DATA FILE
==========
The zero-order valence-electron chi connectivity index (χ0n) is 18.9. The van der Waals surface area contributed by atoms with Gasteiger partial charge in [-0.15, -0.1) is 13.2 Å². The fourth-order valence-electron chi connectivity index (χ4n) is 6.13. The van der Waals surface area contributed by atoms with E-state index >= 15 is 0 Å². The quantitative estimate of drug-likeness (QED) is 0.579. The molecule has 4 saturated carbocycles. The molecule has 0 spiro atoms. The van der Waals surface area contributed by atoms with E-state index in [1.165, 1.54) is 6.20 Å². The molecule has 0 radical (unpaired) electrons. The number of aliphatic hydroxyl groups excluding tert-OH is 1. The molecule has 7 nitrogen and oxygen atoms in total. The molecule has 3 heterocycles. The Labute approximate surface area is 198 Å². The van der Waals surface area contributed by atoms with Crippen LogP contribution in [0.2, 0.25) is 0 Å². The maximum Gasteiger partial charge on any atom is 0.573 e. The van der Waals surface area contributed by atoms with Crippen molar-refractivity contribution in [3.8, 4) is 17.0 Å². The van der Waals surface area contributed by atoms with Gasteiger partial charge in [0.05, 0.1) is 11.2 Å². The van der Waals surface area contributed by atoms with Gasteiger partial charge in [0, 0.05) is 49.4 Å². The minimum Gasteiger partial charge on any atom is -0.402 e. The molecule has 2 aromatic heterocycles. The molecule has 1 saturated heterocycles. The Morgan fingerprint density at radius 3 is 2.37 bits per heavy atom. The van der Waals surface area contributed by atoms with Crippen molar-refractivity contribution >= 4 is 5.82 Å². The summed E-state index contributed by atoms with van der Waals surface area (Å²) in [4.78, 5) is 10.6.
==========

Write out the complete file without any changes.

The zero-order valence-electron chi connectivity index (χ0n) is 18.9. The van der Waals surface area contributed by atoms with Gasteiger partial charge in [-0.15, -0.1) is 13.2 Å². The fourth-order valence-electron chi connectivity index (χ4n) is 6.13. The van der Waals surface area contributed by atoms with E-state index >= 15 is 0 Å². The quantitative estimate of drug-likeness (QED) is 0.579. The molecule has 4 saturated carbocycles. The molecule has 0 spiro atoms. The van der Waals surface area contributed by atoms with E-state index in [1.165, 1.54) is 6.20 Å². The molecule has 0 radical (unpaired) electrons. The number of aliphatic hydroxyl groups excluding tert-OH is 1. The molecule has 7 nitrogen and oxygen atoms in total. The molecule has 3 heterocycles. The Labute approximate surface area is 198 Å². The van der Waals surface area contributed by atoms with Crippen LogP contribution in [0.2, 0.25) is 0 Å². The maximum Gasteiger partial charge on any atom is 0.573 e. The van der Waals surface area contributed by atoms with Crippen molar-refractivity contribution in [3.8, 4) is 17.0 Å². The van der Waals surface area contributed by atoms with Gasteiger partial charge in [0.05, 0.1) is 11.2 Å². The van der Waals surface area contributed by atoms with Gasteiger partial charge in [0, 0.05) is 49.4 Å². The minimum Gasteiger partial charge on any atom is -0.402 e. The molecule has 2 aromatic heterocycles. The molecule has 1 saturated heterocycles. The Morgan fingerprint density at radius 3 is 2.37 bits per heavy atom. The van der Waals surface area contributed by atoms with Crippen molar-refractivity contribution >= 4 is 5.82 Å². The summed E-state index contributed by atoms with van der Waals surface area (Å²) in [4.78, 5) is 10.6.